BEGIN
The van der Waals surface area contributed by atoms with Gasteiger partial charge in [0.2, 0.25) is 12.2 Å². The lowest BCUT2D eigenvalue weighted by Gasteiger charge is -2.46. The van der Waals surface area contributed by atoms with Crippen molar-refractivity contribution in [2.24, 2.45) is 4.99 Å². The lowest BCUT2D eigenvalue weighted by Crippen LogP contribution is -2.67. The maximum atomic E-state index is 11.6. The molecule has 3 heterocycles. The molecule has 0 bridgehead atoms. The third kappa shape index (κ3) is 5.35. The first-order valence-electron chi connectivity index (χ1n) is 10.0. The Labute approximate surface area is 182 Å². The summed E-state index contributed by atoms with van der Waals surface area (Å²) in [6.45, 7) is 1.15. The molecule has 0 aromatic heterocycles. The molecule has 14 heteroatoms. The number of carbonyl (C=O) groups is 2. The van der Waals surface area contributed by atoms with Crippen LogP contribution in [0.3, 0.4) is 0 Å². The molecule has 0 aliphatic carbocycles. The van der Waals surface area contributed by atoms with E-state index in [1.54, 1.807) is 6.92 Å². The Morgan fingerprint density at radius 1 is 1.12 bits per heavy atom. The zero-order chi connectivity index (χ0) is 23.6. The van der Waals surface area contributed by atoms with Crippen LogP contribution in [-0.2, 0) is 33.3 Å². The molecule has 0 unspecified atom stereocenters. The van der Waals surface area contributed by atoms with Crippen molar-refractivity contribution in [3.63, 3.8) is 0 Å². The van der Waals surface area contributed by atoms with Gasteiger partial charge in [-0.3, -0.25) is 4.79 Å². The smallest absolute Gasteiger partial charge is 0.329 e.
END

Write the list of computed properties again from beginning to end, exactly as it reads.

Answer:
The van der Waals surface area contributed by atoms with Gasteiger partial charge in [0.2, 0.25) is 12.2 Å². The lowest BCUT2D eigenvalue weighted by Gasteiger charge is -2.46. The van der Waals surface area contributed by atoms with Crippen molar-refractivity contribution in [2.24, 2.45) is 4.99 Å². The lowest BCUT2D eigenvalue weighted by Crippen LogP contribution is -2.67. The maximum atomic E-state index is 11.6. The molecule has 3 heterocycles. The molecule has 0 bridgehead atoms. The third kappa shape index (κ3) is 5.35. The first-order valence-electron chi connectivity index (χ1n) is 10.0. The Labute approximate surface area is 182 Å². The summed E-state index contributed by atoms with van der Waals surface area (Å²) in [6.45, 7) is 1.15. The molecule has 0 aromatic heterocycles. The molecule has 14 heteroatoms. The number of carbonyl (C=O) groups is 2. The van der Waals surface area contributed by atoms with Crippen LogP contribution in [0.3, 0.4) is 0 Å². The molecule has 0 aliphatic carbocycles. The van der Waals surface area contributed by atoms with E-state index in [1.54, 1.807) is 6.92 Å². The Morgan fingerprint density at radius 1 is 1.12 bits per heavy atom. The zero-order chi connectivity index (χ0) is 23.6. The van der Waals surface area contributed by atoms with Crippen LogP contribution in [-0.2, 0) is 33.3 Å². The molecule has 0 unspecified atom stereocenters. The van der Waals surface area contributed by atoms with Crippen molar-refractivity contribution in [3.63, 3.8) is 0 Å². The van der Waals surface area contributed by atoms with Gasteiger partial charge in [-0.3, -0.25) is 4.79 Å². The smallest absolute Gasteiger partial charge is 0.329 e.